on board were lost.
"This was a heavy and grievous event, to lose at one blow our chief
ship freighted with great provision, gathered together with much
travail, care, long time, and difficulty. But more was the loss of
our men to the number almost of a hundred souls." So wrote Master
Edward Hay who commanded the Golden Hind, and who afterwards wrote
the story of the expedition.
After this "heavy chance" the two ships that remained beat up and
down tacking with the wind, Sir Humphrey hoping always that the
weather would clear up and allow him once more to get near land.
But day by day passed. The wind and waves continued as stormy as
ever, and no glimpse of land did the weary sailors catch.
It was bitterly cold, food was growing scarce, and day by day the
men lost courage. At length they prayed Sir Humphrey to leave his
search and return homeward. Sir Humphrey had no wish to go, but
seeing his men shivering and hungry he felt sorry for them, and
resolved to do as they wished.
"Be content," he said. "We have seen enough. If God send us safe
home we will set forth again next spring."
 So the course was changed, and the ships turned eastward. "The
wind was large for England," says Hay, "but very high, and the sea,
rough." It was so rough that the Squirrel in which Sir Humphrey
sailed was almost swallowed up. For the Squirrel was only a tiny
frigate of ten tons. And seeing it battered to and fro, and in
danger of sinking every moment, the captain of the Golden Hind and
many others prayed Sir Humphrey to leave it and come aboard their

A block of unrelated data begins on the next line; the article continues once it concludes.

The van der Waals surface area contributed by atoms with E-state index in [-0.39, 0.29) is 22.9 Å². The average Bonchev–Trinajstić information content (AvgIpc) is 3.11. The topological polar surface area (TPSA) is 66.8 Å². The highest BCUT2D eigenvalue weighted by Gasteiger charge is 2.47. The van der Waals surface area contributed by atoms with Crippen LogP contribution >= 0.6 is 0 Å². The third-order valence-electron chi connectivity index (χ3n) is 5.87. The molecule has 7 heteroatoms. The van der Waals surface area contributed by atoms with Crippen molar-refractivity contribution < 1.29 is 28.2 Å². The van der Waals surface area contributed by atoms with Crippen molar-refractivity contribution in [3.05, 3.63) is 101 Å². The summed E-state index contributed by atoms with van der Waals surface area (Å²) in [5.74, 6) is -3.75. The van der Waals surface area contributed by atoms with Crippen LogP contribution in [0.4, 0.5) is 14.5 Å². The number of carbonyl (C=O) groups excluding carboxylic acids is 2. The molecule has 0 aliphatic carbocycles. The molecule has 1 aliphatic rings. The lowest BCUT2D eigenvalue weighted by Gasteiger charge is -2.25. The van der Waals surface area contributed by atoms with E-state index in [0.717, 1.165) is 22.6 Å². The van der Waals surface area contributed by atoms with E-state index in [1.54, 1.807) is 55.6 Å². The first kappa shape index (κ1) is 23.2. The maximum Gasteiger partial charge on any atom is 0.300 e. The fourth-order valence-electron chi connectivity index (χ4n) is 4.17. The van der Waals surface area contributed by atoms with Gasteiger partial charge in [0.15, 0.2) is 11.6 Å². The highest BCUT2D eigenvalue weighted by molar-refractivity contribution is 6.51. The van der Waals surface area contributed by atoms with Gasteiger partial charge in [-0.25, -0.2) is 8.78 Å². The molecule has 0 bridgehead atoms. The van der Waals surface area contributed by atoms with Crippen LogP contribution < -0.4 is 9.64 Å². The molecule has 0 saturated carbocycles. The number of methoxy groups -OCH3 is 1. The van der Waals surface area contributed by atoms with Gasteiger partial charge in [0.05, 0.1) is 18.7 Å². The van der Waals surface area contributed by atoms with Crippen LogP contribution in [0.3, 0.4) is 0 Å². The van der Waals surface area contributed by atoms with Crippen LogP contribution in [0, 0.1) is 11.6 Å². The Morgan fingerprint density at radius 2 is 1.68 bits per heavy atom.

boat. But Sir Humphrey would not.
"I will not forsake my little company going homeward," he said.
"For I have passed through many storms and perils with them."
No persuasions could move him, so the captain of the Golden Hind
was fain to let him have his way. One afternoon in September those
in the Golden Hind watched the little Squirrel anxiously as it
tossed up and down among the waves. But Sir Humphrey seemed not a
whit disturbed. He sat in the stern calmly reading. And seeing the
anxious faces of his friends he cheerfully waved his hand to them.
"We are as near to heaven by sea as by land," he called, through
the roar of waves.
Then the sun went down. Darkness fell over the wild sea, and
the ships could only know each other's whereabouts by the tossing
Suddenly to the men on the Golden Hind it seemed as if the lights
of the little frigate went out. Immediately the watch cried out
that the frigate was lost.
"It was too true. For in that moment the frigate was devoured and
swallowed up by the sea."
Yet the men on the Golden Hind would not give up hope. All that night
they kept watch, straining their eyes through the stormy darkness
in the hope of catching sight of the frigate or of some of its
crew. But morning came and there was no sign of it on all the wide
waste of waters. Still they hoped, and all the way to England they
hailed every small sail which came in sight, trusting still that
it might be the Squirrel. But it never appeared. Of the five ships
which set forth only the Golden Hind returned to tell the tale.
And thus ended the first attempt to found an English colony in the